When Boyd’s kin from Cajun Country popped in for a visit, they bluntly regarded meals devoid of sugar, carbs, dairy and beans as preposterous and repellent. To their way of thinking, those were key ingredients in life’s happiness recipe book.
“They wouldn’t eat anything that I cooked,” Boyd said. “They’d just eat a piece of meat and then go to the grocery store and get bread, and they would just eat meat and bread.”
One of the things Boyd learned on her own journey to better health is that changes made to your eating habits need be enjoyable to become sustainable. They won’t last otherwise.
She inevitably concluded that healthy cooking for her meat-loving, veggie-loathing family would require a generous dollop of subterfuge.
“I started blending up the vegetables and making the burgers with them,” she writes. “If they saw me cooking the vegetables, I would tell them that was for my dinner and they didn’t have to eat them. When they weren’t looking, I would make the patties with the veggies.”
Over time, Boyd cultivated a sly culinary aptitude for the art of skillet skulduggery, all the while gaining evermore beguiling skills as a cunning cheeseburger enchantress. Of course, were she ever found out, Boyd understood that dark oaths and perhaps accusations of witchery might fly in her direction — especially from her brothers, who she said never made it a secret they were “opposed to vegetables.”
But that didn’t happen. On the contrary, Boyd’s assembled an ample menu of meat-and-veggie patty blends that unfailingly cast a satisfying spell over even the most ardent carnivore test subjects.
“Everyone would rave about how delicious they were, and then ask what was in them,” Boyd writes in BurgerFit. “I got very comfortable with not telling them the truth. If I did, they would never eat another burger I made them. I would brush the question off and name a veggie that I knew they liked that looked similar to the veggie in the burger that they wouldn’t eat. Green peas became greens, red beets became purple cabbage, carrots became sweet potatoes.”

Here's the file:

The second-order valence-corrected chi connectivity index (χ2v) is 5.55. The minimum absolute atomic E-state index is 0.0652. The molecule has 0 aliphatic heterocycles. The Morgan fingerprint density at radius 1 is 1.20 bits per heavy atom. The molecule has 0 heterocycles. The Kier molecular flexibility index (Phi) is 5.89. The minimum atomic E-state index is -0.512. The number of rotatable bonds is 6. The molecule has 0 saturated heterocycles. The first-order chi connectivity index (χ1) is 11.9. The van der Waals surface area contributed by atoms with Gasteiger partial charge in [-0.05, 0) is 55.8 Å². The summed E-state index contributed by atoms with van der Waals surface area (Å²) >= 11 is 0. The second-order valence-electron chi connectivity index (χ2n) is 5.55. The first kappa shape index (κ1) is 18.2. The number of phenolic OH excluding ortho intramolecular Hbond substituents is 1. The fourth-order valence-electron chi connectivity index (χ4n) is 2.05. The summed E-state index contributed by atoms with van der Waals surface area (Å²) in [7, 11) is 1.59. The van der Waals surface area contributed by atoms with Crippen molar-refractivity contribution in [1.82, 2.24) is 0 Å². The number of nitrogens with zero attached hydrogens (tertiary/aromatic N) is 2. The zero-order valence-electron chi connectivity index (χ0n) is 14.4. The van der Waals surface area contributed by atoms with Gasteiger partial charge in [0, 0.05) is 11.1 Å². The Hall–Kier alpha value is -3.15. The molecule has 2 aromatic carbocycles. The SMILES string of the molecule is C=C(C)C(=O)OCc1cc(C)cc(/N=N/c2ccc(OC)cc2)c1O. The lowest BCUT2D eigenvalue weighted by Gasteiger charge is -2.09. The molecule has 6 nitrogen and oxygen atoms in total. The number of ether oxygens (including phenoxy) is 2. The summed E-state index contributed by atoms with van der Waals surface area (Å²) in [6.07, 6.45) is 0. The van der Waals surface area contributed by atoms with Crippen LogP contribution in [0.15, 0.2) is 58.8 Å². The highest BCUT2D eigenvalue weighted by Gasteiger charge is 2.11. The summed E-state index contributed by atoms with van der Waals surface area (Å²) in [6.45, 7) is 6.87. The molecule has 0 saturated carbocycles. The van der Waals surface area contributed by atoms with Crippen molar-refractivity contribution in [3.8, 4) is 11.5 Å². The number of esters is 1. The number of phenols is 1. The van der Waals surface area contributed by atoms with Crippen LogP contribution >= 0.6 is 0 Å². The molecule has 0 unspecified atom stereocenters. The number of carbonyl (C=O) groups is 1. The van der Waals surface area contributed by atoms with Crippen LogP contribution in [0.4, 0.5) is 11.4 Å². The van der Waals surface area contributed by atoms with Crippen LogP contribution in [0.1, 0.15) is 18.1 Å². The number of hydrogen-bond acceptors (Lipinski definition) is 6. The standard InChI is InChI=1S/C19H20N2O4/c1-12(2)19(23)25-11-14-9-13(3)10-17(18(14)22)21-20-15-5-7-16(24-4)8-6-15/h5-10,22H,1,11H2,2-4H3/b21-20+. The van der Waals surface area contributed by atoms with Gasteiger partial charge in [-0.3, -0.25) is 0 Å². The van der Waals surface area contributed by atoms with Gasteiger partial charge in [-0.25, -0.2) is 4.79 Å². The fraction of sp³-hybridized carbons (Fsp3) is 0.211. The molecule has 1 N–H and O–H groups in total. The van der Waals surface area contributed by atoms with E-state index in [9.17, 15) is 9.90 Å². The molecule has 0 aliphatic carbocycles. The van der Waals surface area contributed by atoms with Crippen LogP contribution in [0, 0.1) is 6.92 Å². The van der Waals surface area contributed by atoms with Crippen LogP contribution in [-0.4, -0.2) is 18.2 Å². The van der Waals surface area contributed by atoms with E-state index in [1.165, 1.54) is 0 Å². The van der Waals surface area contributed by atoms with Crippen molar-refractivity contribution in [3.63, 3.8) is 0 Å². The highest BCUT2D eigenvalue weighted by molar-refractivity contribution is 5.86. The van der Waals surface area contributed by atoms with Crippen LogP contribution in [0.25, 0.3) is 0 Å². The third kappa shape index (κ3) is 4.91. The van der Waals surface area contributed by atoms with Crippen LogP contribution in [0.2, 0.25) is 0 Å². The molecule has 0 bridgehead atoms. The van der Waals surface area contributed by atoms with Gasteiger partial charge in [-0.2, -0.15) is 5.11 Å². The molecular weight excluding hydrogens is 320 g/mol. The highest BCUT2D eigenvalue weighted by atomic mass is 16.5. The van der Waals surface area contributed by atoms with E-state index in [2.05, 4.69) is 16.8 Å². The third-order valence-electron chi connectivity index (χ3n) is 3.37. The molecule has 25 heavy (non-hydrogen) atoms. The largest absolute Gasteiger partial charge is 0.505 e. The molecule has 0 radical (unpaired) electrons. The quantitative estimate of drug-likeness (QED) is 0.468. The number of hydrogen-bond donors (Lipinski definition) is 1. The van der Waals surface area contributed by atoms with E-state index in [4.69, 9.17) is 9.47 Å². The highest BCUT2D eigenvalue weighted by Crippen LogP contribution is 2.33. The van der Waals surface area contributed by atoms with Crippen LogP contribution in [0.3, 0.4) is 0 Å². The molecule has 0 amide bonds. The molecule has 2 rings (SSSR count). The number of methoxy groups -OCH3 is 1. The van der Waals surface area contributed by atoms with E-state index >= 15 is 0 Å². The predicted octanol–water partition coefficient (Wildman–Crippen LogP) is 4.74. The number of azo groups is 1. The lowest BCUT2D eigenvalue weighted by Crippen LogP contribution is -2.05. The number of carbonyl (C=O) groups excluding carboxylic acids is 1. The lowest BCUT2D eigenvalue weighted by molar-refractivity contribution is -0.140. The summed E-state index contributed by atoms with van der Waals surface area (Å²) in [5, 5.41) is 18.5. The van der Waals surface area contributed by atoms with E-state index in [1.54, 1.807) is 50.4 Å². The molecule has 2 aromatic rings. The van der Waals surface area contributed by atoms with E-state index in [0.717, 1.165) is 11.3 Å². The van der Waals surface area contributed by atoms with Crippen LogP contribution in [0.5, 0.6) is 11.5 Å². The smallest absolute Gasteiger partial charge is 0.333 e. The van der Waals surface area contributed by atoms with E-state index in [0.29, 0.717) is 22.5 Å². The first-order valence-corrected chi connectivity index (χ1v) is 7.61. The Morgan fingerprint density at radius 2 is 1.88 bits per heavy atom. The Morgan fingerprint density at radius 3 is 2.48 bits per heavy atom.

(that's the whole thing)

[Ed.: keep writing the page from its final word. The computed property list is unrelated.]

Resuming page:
Boyd hopes BurgerFit becomes a hit for making all manner of ground-meat creations, not just hamburgers and not just beef.
“You can use any type of ground meat you would like,” an FAQ page on Boyd’s website communicates. “Ground pork, turkey, chicken, etc. make delicious BurgerFit burgers. If you are vegetarian or vegan, you can even replace the meat with lentils, beans, or your favorite meat substitute.”
Most any meat can make a nice patty if the meat-to-plant-material ratios are correct, Boyd said. However, it’s generally not a great idea to try and force more than two cups of cooked and cut-up veggies into a pound of ground meat, she reports. Doing so runs the risk of burgers falling apart, and thus detection
Boyd keeps a stash of pre-made burgers on hand in the freezer for quick access and fast prep. And she doesn’t hesitate to “deconstruct” them for other uses, especially tacos.
The ultimate message of BurgerFit is that you don’t have to compromise great flavor to compose a burger that’s got more nutrition to it than meets the eye.
“Even if you don’t like vegetables, don’t have time, and don’t like cooking, BurgerFit burgers are so easy to make and taste so good, that you can’t help but make them,” said Boyd.
If you’d like to get an early look or pre-order a copy of BurgerFit, which is scheduled for release in early June, visit Boyd’s website at http://burgerfitcookbook.com/.